3 out of 4 stars
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Four Australian men, who have been friends since grammar school, continue a lifetime of friendship and adventure after their university days. Sam, Daniel, Alec, and Etyan (assumed to be the fourth person) become men through one-week getaways that physically test them. The trips allow them to be macho, yet childish at the same time. At the end of the adventure week each man returns to his everyday life of family, work, and responsibility. Man Mission by Eytan Uliel walks the reader through each of the fifteen one-week getaways and provides insight into the lives of each of the men.
The book is a well written, exciting story that is packed with adventure. It focuses on the child in each of us and the yearning to stay young. It also reflects how we all view ourselves as we age. Our hearts and minds say we are young and can do anything and our bodies say something else. It is also a story of the realities of life and the changes that occur as we mature both physically and in our life situations. It touches on the realities of work, family, loneliness, joy, and heartbreak. Each character goes through similar situations at different times in their lives. They all think they are alone in their thoughts and situations, but they find out that they all are experiencing the same things.
The man missions allow them to experience beautiful locations that are vividly described by the author. The descriptions allow the reader to feel like they are on the mission trips, as each location, activity, and local cuisine is described. I felt that the author did an excellent job of drawing the reader into the scenarios. The male characters were well developed, and it was easy to feel their excitement on the trips, but also to feel their inner suffering for some of the life situations that were discussed. My favorite part of the book was the adventure stories. I found myself wanting to go on some of these treks just for fun.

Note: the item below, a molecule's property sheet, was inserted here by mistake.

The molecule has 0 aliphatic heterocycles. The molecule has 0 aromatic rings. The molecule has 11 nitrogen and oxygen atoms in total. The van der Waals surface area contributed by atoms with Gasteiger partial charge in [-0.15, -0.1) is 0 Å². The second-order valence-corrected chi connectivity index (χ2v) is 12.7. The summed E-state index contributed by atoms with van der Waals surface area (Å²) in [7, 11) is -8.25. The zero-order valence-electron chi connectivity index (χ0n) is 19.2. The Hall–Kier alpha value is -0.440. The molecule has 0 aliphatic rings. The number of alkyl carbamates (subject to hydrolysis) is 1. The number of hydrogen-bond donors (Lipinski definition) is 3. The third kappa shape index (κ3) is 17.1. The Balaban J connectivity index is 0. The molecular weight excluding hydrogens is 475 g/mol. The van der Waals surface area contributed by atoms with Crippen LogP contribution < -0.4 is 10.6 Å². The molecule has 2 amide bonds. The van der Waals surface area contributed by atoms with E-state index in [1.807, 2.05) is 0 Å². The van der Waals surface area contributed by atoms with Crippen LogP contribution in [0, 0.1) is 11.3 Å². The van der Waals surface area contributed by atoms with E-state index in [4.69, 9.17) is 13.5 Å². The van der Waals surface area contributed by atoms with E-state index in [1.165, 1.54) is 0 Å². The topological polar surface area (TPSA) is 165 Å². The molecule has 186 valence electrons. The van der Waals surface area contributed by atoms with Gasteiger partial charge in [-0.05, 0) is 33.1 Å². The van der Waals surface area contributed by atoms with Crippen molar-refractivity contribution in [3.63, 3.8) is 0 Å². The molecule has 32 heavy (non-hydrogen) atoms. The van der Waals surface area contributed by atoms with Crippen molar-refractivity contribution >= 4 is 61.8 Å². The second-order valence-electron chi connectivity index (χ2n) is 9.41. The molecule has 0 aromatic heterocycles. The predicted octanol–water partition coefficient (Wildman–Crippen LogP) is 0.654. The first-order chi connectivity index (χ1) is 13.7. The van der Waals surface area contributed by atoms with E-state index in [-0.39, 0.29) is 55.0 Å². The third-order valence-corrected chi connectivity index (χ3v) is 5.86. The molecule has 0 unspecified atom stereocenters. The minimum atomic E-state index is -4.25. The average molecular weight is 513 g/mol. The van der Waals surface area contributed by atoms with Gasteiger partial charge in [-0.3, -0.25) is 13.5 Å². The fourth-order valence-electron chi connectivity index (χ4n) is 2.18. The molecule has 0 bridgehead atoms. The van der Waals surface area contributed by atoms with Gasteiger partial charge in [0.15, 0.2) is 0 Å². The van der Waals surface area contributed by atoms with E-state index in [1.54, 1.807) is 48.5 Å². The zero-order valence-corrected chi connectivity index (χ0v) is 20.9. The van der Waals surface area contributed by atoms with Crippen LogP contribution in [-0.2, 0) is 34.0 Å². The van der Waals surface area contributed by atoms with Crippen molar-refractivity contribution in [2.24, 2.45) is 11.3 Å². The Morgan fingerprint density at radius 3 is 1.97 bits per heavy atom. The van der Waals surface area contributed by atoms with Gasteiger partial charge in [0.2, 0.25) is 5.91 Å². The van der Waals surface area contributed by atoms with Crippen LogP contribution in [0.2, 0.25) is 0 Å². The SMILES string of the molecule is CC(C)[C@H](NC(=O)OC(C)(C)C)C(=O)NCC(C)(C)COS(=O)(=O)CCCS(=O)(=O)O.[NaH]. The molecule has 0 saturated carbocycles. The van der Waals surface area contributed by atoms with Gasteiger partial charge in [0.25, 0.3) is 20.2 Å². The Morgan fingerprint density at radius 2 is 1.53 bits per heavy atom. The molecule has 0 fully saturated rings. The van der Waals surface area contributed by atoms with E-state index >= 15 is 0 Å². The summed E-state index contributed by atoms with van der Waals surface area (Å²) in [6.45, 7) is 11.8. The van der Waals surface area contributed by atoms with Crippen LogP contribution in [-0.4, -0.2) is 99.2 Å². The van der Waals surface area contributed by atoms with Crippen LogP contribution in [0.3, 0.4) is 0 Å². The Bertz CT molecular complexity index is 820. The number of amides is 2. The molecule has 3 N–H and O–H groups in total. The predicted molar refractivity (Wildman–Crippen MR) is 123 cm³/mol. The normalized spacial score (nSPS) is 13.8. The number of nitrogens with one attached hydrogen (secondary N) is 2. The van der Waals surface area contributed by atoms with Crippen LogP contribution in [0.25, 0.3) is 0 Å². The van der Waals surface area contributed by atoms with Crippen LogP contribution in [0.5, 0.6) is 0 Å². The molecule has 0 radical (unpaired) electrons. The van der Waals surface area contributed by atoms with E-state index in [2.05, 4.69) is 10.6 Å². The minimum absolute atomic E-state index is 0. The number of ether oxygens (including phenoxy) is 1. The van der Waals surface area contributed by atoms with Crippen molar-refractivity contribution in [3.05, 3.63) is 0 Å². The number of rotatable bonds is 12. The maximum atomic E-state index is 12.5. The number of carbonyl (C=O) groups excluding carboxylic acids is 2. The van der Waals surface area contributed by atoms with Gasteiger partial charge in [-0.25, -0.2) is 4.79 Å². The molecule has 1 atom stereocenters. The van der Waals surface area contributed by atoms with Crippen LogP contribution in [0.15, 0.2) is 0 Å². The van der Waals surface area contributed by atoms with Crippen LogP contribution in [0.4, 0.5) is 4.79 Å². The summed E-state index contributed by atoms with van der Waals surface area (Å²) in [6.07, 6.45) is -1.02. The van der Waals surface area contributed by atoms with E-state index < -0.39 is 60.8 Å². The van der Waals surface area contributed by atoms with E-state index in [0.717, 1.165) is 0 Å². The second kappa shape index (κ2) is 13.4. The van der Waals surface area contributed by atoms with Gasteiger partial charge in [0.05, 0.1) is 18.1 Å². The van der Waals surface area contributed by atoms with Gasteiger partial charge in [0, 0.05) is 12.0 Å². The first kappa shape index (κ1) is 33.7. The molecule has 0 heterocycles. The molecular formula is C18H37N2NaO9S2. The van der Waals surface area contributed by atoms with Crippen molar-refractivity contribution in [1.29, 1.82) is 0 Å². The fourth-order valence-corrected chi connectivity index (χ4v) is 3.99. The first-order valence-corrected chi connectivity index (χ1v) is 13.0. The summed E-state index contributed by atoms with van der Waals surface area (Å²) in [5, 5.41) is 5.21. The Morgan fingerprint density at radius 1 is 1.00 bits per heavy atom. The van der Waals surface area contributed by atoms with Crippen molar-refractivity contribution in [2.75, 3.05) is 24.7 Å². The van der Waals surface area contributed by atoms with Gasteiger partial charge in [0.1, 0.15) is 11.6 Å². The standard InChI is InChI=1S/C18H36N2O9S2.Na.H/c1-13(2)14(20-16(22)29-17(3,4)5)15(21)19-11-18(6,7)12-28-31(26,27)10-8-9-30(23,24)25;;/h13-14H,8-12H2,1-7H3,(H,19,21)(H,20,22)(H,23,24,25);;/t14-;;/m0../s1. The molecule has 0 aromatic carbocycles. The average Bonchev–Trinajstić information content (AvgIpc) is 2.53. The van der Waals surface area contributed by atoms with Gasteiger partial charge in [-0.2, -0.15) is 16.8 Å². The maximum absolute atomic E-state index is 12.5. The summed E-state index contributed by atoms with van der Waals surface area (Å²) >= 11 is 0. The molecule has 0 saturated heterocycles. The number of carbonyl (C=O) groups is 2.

My least favorite part of the book was the language. I felt that many of the cuss words were unnecessary and did not add to the book. I also felt that the women characters, although peripheral to the story, helped to mold the characters and maybe played a much larger role in the story than they were given. The main character (unnamed in the book) also seemed to struggle with being happy or finding any type of happiness. Although this may be an accurate portrayal it sometimes made the book seem depressing around the adventures.
I recommend this book to anyone who likes an adventure story. It is appropriate for young adults and up, both men and women. There is a lot of cursing in the book which may be inappropriate for teens and younger readers. I would also recommend this book to anyone who believes that life is always perfect and fun since the book discusses the daily routines and struggles of life. I would rate this book 3 out of 4 stars because of the language. I did not see any grammatical or spelling errors.
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